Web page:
The fundamental doctrine of preparing for a finance exam is that the sooner you start, the better your chances of success.
But how should you be spending your precious time and what should you focus on as the final date gets ever closer?
Firstly, remember how much you already know. That applies as much to the ‘soft’ elements of getting ready for exams as it does the technical, knowledge-based aspects. Above all, look after yourself, eat well, take steps to sleep well and afford yourself time to relax. Easy huh? Now consider the following tips for preparing for your finance exam.
Finance is all about solving problems
The core purpose of almost every finance scenario is to solve a given problem. Typically, this is by applying a recognised model, and a set of rules and financial concepts to a scenario with formulas and calculations to provide analysis and a conclusion.
There’s a reason why finance exam questions are posed in this way. It is because that’s precisely why financial functions, and professionals, are so highly valued in organisations. Approaching each question to break down a problem and provide a solution is a great way to develop a deeper insight and understanding of the material at hand.
Applying this to our learning and study helps us to develop ideas and approaches that provide a result – and that’s the whole point of an exam. Plus, ultimately that’s how we’ll prove our worth at work – and that’s the whole point of a qualification.
Pick your study technique
We’re all different. We all learn differently and what works for one person as a study technique may not work for someone else. You know yourself best of all. If you need to revise without distraction, then put the mobile phone in another room and switch off the TV. If you study best in bite-size chunks, then set a timer and work for a period that suits you before taking regular breaks.
Hone your approach to past papers
Tackle past papers and example scripts in the same way that you would under exam conditions. That means completing the whole paper before checking the answers and thinking about how the solution was arrived at. If you stop after each question then you’re not training your brain to work through one after another. Also, make sure to time yourself so that you get into the habit of completing each paper within the allotted time.
During your studies, it is also good practice to take some sample exam questions after each unit of learning. Consider ‘how will this be examined?’ to reflect on what you have been taught while focusing the mind on how the concepts are likely to be approached in the final paper. Take some notes as you do this so that you have a set of revision materials targeting the exam to refer to as it approaches. Plus, you get to identify any areas of concern early so you can approach your tutor for clarity.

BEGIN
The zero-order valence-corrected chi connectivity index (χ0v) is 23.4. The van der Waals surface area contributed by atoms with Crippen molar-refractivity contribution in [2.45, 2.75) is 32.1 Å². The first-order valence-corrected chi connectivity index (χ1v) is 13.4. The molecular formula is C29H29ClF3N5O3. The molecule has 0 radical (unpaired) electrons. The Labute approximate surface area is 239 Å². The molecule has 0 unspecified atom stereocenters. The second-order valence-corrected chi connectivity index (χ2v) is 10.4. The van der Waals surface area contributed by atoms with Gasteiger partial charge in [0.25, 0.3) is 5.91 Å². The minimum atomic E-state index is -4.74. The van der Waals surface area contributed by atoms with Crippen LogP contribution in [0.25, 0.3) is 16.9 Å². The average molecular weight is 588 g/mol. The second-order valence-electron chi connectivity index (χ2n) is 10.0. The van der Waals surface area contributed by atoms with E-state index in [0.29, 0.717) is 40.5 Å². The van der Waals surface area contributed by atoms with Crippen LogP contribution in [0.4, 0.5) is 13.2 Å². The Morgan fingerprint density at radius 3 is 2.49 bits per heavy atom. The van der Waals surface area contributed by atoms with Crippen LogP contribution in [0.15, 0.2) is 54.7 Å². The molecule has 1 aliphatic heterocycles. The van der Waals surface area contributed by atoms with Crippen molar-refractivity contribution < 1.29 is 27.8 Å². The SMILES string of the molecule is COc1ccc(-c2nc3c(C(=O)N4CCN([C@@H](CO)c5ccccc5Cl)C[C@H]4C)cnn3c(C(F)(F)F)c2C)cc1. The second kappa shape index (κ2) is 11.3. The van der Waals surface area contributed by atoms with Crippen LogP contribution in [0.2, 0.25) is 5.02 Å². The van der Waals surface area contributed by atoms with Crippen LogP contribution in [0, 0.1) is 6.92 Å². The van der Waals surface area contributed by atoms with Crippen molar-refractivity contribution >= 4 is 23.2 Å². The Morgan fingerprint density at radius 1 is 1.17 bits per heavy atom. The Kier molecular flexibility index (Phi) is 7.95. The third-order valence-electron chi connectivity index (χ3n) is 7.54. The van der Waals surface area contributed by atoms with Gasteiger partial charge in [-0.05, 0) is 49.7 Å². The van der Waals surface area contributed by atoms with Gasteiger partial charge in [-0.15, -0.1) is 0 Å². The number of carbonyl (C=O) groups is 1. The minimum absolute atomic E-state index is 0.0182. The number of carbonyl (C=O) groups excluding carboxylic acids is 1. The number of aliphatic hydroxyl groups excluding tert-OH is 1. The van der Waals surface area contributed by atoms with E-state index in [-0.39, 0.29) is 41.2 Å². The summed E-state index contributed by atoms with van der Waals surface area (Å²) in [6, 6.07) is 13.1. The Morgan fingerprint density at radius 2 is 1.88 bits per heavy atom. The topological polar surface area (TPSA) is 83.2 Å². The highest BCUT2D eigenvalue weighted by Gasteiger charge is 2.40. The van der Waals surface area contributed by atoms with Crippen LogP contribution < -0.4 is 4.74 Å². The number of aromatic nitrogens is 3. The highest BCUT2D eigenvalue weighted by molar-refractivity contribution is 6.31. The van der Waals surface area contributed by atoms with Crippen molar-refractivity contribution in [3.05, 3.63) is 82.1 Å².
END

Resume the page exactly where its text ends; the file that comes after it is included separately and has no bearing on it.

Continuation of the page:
Quick tips for the finance exam itself
- If you experience that awful initial shock as you open the paper and begin to work through it, consider leaving any questions which require complex calculations until later when your focus and concentration have improved.
- Work in a structured manner. Read the requirements carefully, formulate an approach and a solution, then re-read the requirements to reassure yourself that your planned answer addresses the key points.
- For every answer, maintain a concise and clear structure so that your points are coherent to the examiner. Provide headings and an explanation for calculations so that your submission shows that you have worked through a logical process.
- Ensure every sentence adds value to your answer. Examiners are not looking for generic statements or a background to the scenario that adds nothing to your analysis. A candidate writing all that they know about a topic without answering the question will simply lose marks – and waste valuable time.
Most importantly, don’t forget the basics
Dealing with the essential elements of any exam day is a really good way of settling your nerves. For one thing, it will occupy your mind with practical matters. For another, you’ll know that any last-minute panic is less likely. Plan your journey well in advance and ensure you have any id and entry paperwork to hand.
No matter which financial exam you’re taking, the awarding body will likely have guidance available online for candidates. For example, the CFA Institute provides a candidate checklist that covers everything you need to know and what you will need to take with you as well as items that will not be permitted into the exam.
In preparation for your financial exams, whether you’re taking the CFA or the FRM, it’s also important to make the most of available resources online. Websites like 300Hours have a wide range of online exam resources that can help you prepare the right way. If you need some advice on how to pass your CFA exams quickly, or just need some study motivation, there are plenty of articles and guides to help.